All-American Dog Breeds
By Samantha Drake
These dogs all have a red, white, and blue pedigree but tend to get overlooked in favor of the more popular American-made breeds. Here’s why you should get to know them.
American Eskimo: Coming Into Its Own
Despite its name, the all-white or white-and-biscuit-colored American Eskimo Dog has no link whatsoever to Eskimo culture. This breed developed in the United States, first gaining attention as an entertainer in traveling circuses during the late 19th century, according to the American Kennel Club. The American Eskimo is a member of the spitz family, which includes the German Spitz, the white Keeshound, the white Pomeranian, and the Volpino Italiano, also known as the white Italian Spitz.
The breed has a thick, double coat, pointed ears, and a plumed, curling tail, and comes in three sizes. Officially recognized by the AKC in 1994, the American Eskimo is a relatively new breed that’s sometimes confused with the Samoyed, which is a much larger dog. But AKC Vice President Gina DiNardo says that’s happening less and less as the “Eskie” gets more popular. “I think people are starting to get to know them,” she says.
Chesapeake Bay Retriever: Stubborn but Social
The Chesapeake Bay Retriever has a great origin story. Its ancestors are two Newfoundland puppies that survived the shipwreck of an English brig off the coast of Maryland in 1807. The red male and black female turned out to be excellent retrievers and their rescuers bred them with local hunting dogs. The AKC has recognized the resulting Chesapeake Bay Retriever since 1878.
Loyal and affectionate with their people, the “Chessie” makes a wonderful companion and hunting dog. But the AKC notes that the powerfully built breed tends to be more “emotionally complex” than other hunting dogs, with a strong stubborn streak, and needs to be well socialized. The Chessie is “very protective—more so than many other breeds,” says DiNardo. Another distinctive feature is its wavy, waterproof coat that feels oily to the touch, she adds.
Plott: A Relentless Hunter
The Plott is named after a German immigrant family that moved to America; today, the breed is the state dog of North Carolina. A member of the hound group, the Plott was once used to hunt big game. Its job was to bring a bear or boar to bay or tree, which is a testament to the breed’s determination and courage. A newer breed, the AKC recognized the Plott in 2006. The breed is known for its coloring, which is most often a brindle variation.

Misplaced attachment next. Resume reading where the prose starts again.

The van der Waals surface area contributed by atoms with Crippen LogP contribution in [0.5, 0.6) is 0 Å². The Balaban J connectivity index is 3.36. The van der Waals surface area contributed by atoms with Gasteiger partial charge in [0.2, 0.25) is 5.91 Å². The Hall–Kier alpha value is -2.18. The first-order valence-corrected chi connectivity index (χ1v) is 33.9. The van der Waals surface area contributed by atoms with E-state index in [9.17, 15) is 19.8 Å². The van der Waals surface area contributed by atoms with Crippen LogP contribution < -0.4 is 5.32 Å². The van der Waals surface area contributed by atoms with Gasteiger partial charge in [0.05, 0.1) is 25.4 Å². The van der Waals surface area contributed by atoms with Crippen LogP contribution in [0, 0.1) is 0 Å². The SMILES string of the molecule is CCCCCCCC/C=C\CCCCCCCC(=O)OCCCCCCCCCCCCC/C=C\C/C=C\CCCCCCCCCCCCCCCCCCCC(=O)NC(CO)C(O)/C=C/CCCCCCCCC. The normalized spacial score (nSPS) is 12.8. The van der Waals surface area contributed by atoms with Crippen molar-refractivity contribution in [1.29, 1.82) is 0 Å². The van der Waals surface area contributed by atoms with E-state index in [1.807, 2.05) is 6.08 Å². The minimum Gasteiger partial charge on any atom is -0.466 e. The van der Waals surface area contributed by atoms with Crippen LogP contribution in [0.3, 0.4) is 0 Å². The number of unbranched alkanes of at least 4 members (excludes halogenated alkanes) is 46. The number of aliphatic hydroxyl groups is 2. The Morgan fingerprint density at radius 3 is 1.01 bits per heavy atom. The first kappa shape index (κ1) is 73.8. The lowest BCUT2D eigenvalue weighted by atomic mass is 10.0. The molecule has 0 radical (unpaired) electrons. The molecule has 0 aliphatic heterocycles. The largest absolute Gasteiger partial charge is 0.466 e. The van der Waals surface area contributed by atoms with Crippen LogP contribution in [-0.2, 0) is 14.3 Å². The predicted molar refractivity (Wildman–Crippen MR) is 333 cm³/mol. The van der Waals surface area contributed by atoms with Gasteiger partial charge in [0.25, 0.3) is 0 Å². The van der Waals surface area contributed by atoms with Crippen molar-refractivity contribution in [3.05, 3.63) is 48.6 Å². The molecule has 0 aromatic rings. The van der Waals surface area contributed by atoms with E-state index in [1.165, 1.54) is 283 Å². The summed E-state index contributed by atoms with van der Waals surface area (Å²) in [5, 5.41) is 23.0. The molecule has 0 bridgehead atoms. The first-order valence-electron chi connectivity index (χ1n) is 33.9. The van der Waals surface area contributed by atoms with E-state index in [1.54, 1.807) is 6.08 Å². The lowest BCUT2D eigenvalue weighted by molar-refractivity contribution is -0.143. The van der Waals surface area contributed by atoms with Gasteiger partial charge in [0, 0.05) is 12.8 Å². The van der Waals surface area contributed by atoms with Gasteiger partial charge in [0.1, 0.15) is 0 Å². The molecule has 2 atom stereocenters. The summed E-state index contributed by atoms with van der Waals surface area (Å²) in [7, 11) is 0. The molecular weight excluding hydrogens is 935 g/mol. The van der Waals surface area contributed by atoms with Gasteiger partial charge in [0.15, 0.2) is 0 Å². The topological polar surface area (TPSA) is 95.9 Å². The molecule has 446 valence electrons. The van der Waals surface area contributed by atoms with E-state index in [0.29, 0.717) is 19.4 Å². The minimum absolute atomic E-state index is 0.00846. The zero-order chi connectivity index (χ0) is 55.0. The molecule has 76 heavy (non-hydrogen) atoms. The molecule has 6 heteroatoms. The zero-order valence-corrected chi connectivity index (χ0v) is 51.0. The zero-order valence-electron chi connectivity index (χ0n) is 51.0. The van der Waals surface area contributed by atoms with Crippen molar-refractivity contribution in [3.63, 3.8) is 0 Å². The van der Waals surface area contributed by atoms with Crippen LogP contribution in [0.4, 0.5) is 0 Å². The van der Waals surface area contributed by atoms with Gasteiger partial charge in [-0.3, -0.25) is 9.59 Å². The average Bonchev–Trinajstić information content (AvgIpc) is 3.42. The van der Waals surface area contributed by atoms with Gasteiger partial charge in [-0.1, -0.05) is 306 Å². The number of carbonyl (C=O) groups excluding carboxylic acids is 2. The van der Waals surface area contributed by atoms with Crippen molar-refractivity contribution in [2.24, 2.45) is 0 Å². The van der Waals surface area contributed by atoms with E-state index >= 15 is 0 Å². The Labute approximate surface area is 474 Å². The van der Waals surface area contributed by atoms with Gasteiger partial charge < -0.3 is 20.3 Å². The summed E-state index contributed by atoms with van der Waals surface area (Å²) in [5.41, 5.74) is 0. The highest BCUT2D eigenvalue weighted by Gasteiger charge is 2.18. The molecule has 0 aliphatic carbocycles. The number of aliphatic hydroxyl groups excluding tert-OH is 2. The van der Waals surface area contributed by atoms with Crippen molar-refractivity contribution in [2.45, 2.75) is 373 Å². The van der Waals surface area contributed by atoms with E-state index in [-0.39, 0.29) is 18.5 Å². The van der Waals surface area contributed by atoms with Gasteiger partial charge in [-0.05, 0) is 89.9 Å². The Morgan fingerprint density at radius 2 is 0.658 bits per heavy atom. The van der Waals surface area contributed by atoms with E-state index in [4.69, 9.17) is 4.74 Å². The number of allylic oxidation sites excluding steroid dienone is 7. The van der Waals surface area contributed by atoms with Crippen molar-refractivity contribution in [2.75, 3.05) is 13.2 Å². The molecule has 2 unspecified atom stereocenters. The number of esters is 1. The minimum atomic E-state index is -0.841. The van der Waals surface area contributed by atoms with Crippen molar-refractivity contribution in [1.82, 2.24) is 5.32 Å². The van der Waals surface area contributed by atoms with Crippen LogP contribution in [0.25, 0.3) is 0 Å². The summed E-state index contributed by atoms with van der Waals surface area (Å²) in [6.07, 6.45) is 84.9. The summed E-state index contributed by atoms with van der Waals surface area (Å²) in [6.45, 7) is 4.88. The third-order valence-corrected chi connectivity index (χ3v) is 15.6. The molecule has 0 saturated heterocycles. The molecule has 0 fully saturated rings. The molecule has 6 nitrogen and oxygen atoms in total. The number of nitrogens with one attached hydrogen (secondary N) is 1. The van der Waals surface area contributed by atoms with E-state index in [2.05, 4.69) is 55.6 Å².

“They’re very strong and very brave,” says DiNardo. “They also have a very loud, braying voice.” With its relentless hunting instincts, the powerful Plott is more likely to be used for coonhunting nowadays but isn’t for everyone.
American Hairless Terrier: Fearless and Feisty
Just recognized by the AKC in 2016, the American Hairless Terrier has a lot to offer. The breed makes a wonderful pet for families with older children and gets along well with other pets. The American Hairless Terrier is fearless and feisty but easy to train. The playful, affectionate breed also makes a good watchdog.
The hairless breed is the result of a rare mutation that occurred in a litter of Rat Terriers in Louisiana in 1972, according to the AKC. The American Hairless Terrier is a good fit for people with allergies who like a little dog with a big presence. “They’re feistier than other hairless dogs,” DiNardo acknowledges. “They have wonderful personalities, and they’re a nice size.”
Rat Terrier: A Melting Pot of Breeds
The Rat Terrier is a melting pot of European terrier and feist breeds that were brought to this country in the 19th century and crossed with breeds including the Beagle, Toy Fox Terriers, Whippets, and Italian Greyhounds, the AKC says. So the Rat Terrier, which gained AKC recognition in 2013, is related to a lot of other breeds.
“The Rat Terrier is an all-purpose dog,” says DiNardo. The breed is a highly versatile companion dog that can hunt vermin and other small game above and below ground. The friendly, inquisitive breed has a short, smooth, easy-to care-for coat and a ready-for-anything attitude.
American Water Spaniel: A Cheery Retriever